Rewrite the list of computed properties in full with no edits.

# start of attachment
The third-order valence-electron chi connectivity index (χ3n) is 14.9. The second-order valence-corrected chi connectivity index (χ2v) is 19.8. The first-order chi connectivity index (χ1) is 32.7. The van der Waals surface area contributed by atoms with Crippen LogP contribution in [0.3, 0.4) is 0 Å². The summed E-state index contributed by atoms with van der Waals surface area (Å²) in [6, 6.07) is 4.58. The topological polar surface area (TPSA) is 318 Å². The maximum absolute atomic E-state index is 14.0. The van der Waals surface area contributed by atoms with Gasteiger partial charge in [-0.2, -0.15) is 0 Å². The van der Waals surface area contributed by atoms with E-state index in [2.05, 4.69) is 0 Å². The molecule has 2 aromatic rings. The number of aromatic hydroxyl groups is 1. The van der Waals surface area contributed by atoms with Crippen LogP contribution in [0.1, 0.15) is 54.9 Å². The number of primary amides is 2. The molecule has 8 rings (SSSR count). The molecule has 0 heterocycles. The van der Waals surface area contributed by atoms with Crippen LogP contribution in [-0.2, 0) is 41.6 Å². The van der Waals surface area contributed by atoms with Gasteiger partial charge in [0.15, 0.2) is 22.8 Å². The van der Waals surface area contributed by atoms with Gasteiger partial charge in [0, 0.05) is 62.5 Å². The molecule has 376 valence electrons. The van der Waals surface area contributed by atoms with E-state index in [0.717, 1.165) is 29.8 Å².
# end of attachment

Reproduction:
The third-order valence-electron chi connectivity index (χ3n) is 14.9. The second-order valence-corrected chi connectivity index (χ2v) is 19.8. The first-order chi connectivity index (χ1) is 32.7. The van der Waals surface area contributed by atoms with Crippen LogP contribution in [0.3, 0.4) is 0 Å². The summed E-state index contributed by atoms with van der Waals surface area (Å²) in [6, 6.07) is 4.58. The topological polar surface area (TPSA) is 318 Å². The maximum absolute atomic E-state index is 14.0. The van der Waals surface area contributed by atoms with Gasteiger partial charge in [-0.2, -0.15) is 0 Å². The van der Waals surface area contributed by atoms with E-state index in [2.05, 4.69) is 0 Å². The molecule has 2 aromatic rings. The number of aromatic hydroxyl groups is 1. The van der Waals surface area contributed by atoms with Crippen LogP contribution in [0.1, 0.15) is 54.9 Å². The number of primary amides is 2. The molecule has 8 rings (SSSR count). The molecule has 0 heterocycles. The van der Waals surface area contributed by atoms with Crippen LogP contribution in [-0.2, 0) is 41.6 Å². The van der Waals surface area contributed by atoms with Gasteiger partial charge in [0.15, 0.2) is 22.8 Å². The van der Waals surface area contributed by atoms with Gasteiger partial charge in [0, 0.05) is 62.5 Å². The molecule has 376 valence electrons. The van der Waals surface area contributed by atoms with E-state index in [0.717, 1.165) is 29.8 Å².